Report: Don't Forget Optical Software
So says a new report from Communications Industry Researchers Inc., which estimates that total U.S. sales of optical network management software will be roughly $2.5 billion this year -- about half of all network management software sold to carriers in the U.S. Overall, that represents a decrease of just 9 percent from last year -- a relatively small loss compared with the greater-than-30-percent reduction in optical equipment spending estimated by most analysts.
And the market's expected to grow, albeit modestly. CIR estimates that by 2006, software to manage optical equipment will account for $3.6 billion in annual sales in the U.S., and it will be on the verge of a major growth spurt, as carriers start investing in network improvements.
According to the report, U.S. carriers may not buy much new optical networking gear this year, but they'll shell out 20 percent of what they paid for existing equipment to renew the software that manages it in their networks. This includes software to provision, find faults, secure, and track the performance of DWDM, Sonet, and optical switching equipment.
The market identified here pertains to management hardware devices, along with services management and carrier operations based on those devices. It does not include the larger, more stable market of operations support systems (OSS) software (see Billing Software Market Worth $30B? and RHK's Fat OSS).
Growth in the optical net management segment will help several suppliers, according to CIR. Ongoing license renewals for net management software will continue to bring small software revenues to vendors such as Lucent Technologies Inc. (NYSE: LU) and Nortel Networks Corp. (NYSE/Toronto: NT), even as their equipment revenues suffer.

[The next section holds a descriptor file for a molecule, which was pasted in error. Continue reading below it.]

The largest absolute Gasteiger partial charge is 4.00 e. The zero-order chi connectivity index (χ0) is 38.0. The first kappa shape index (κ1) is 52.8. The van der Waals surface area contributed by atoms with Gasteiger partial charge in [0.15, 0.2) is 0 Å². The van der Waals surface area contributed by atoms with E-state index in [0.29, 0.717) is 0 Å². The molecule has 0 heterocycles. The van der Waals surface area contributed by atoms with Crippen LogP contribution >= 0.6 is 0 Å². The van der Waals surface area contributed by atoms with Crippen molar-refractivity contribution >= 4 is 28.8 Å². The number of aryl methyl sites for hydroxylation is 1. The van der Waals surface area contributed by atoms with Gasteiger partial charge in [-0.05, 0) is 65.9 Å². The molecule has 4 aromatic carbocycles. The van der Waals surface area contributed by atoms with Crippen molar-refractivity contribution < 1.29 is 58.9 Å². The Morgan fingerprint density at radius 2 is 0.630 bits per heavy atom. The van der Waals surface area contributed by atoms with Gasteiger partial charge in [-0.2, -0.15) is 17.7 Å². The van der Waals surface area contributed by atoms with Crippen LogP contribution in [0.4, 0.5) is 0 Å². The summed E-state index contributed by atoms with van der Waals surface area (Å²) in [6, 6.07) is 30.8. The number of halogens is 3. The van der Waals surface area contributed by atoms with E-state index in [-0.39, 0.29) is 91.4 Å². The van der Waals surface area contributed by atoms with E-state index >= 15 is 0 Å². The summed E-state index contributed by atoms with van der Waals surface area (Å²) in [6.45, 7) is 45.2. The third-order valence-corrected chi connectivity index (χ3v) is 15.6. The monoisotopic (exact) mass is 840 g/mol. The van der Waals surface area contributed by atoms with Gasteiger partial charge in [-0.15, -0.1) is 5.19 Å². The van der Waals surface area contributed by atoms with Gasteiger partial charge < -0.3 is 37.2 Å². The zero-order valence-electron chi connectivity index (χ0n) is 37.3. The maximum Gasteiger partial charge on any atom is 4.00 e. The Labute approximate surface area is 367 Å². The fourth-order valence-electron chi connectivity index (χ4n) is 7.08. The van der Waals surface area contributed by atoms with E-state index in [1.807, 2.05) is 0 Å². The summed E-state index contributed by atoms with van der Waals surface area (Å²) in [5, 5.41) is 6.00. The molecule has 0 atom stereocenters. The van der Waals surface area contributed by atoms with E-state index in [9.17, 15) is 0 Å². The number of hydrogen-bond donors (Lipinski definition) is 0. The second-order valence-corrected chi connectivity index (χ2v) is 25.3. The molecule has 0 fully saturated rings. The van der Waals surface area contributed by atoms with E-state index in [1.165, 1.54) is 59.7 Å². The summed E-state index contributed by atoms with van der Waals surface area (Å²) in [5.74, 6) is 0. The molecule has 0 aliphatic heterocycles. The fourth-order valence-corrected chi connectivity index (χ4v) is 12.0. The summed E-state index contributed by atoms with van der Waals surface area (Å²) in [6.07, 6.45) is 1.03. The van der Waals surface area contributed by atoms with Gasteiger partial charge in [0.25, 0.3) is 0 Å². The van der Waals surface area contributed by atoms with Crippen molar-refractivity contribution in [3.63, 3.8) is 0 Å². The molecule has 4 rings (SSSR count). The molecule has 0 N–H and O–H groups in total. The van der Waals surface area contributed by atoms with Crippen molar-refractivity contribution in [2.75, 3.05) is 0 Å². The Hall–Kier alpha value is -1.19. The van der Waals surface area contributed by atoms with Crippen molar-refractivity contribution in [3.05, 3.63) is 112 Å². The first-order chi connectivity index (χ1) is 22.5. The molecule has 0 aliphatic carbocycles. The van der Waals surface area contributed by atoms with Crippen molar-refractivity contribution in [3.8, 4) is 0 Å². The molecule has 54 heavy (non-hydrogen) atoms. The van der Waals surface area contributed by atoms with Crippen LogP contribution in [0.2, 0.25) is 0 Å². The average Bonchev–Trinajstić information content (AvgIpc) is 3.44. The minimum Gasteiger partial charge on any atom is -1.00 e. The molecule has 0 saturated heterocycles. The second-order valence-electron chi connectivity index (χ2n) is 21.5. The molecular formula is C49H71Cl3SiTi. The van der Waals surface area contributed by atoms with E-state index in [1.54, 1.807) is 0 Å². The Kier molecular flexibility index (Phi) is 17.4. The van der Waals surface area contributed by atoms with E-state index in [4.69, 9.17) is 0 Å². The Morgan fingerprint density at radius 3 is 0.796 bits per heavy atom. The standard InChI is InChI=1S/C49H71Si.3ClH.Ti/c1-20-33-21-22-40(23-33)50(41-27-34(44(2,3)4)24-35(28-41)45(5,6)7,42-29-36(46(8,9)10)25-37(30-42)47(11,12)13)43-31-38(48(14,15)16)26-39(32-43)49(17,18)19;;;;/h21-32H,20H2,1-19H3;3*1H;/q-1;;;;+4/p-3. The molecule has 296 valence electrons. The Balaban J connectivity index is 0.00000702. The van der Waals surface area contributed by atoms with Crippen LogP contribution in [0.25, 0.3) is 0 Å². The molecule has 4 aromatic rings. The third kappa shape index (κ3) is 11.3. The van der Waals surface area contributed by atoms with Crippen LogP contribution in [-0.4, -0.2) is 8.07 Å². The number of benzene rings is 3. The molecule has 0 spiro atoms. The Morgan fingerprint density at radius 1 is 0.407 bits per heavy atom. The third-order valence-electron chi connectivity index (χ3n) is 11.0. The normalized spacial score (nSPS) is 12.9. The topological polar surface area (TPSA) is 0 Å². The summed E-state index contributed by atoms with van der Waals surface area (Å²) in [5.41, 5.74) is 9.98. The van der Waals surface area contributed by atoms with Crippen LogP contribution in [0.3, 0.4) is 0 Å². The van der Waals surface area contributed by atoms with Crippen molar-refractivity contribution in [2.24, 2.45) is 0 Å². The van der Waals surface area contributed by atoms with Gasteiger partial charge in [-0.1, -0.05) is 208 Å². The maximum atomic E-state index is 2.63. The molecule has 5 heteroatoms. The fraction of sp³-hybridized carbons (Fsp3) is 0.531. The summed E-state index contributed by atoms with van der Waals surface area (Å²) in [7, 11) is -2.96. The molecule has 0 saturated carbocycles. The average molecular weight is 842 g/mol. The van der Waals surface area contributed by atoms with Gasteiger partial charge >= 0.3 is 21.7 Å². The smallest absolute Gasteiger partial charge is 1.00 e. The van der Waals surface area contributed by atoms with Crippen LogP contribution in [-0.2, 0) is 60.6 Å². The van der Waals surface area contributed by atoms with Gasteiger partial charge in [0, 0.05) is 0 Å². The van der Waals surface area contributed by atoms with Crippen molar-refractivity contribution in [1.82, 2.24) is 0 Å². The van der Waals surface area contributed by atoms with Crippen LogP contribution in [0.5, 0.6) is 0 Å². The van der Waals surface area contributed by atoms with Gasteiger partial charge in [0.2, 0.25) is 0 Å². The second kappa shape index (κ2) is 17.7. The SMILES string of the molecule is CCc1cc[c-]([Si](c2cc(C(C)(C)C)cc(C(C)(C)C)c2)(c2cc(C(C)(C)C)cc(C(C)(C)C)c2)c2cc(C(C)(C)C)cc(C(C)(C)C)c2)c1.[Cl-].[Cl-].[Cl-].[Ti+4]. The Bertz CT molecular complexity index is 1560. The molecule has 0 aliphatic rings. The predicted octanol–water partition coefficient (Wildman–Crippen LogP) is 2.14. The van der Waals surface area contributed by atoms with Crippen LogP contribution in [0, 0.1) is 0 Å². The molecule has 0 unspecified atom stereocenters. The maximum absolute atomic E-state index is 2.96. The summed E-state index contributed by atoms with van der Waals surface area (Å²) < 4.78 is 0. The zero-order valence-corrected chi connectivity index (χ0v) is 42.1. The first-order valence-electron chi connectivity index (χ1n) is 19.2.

The optical net management software market will also continue to benefit a handful of key independent software vendors (ISVs), including Telcordia Technologies Inc. and the carrier management software section of Hewlett-Packard Co. (NYSE: HPQ). ISVs like these specialize in software systems that bring together multiple element management systems designed to handle a single vendor's devices.
Indeed, Telcordia's process of certifying hardware vendors' compatibility with its management software isn't likely to disappear anytime soon. "The process moves fees from the carriers to the equipment suppliers," says senior CIR senior analyst Ian McPherson. Carriers like that kind of insulation, even though the cost of getting certified by Telcordia represents a hardship for equipment makers large and small.
This year alone, revenues to ISVs will comprise roughly 39 percent of total U.S. sales for the segment, CIR estimates. This level is expected to hold steady and even increase over time, as ISVs get involved in helping carriers centrally manage a growing roster of disparate networking devices.
While there's growth across all segments of optical net management software, some types will likely feature greater sales as networks get more sophisticated. CIR's McPherson says performance management software, which tracks the health of network devices running in a network, is set to grow faster than other kinds of management software.
"As carriers adopt dynamic protection schemes, such as mesh restoration, they're going to require better information about the status of all network devices," he says. After all, if a DWDM box or an optical add/drop multiplexer fails, it reduces the value of a mesh restoral scheme.
— Mary Jander, Senior Editor, Light Reading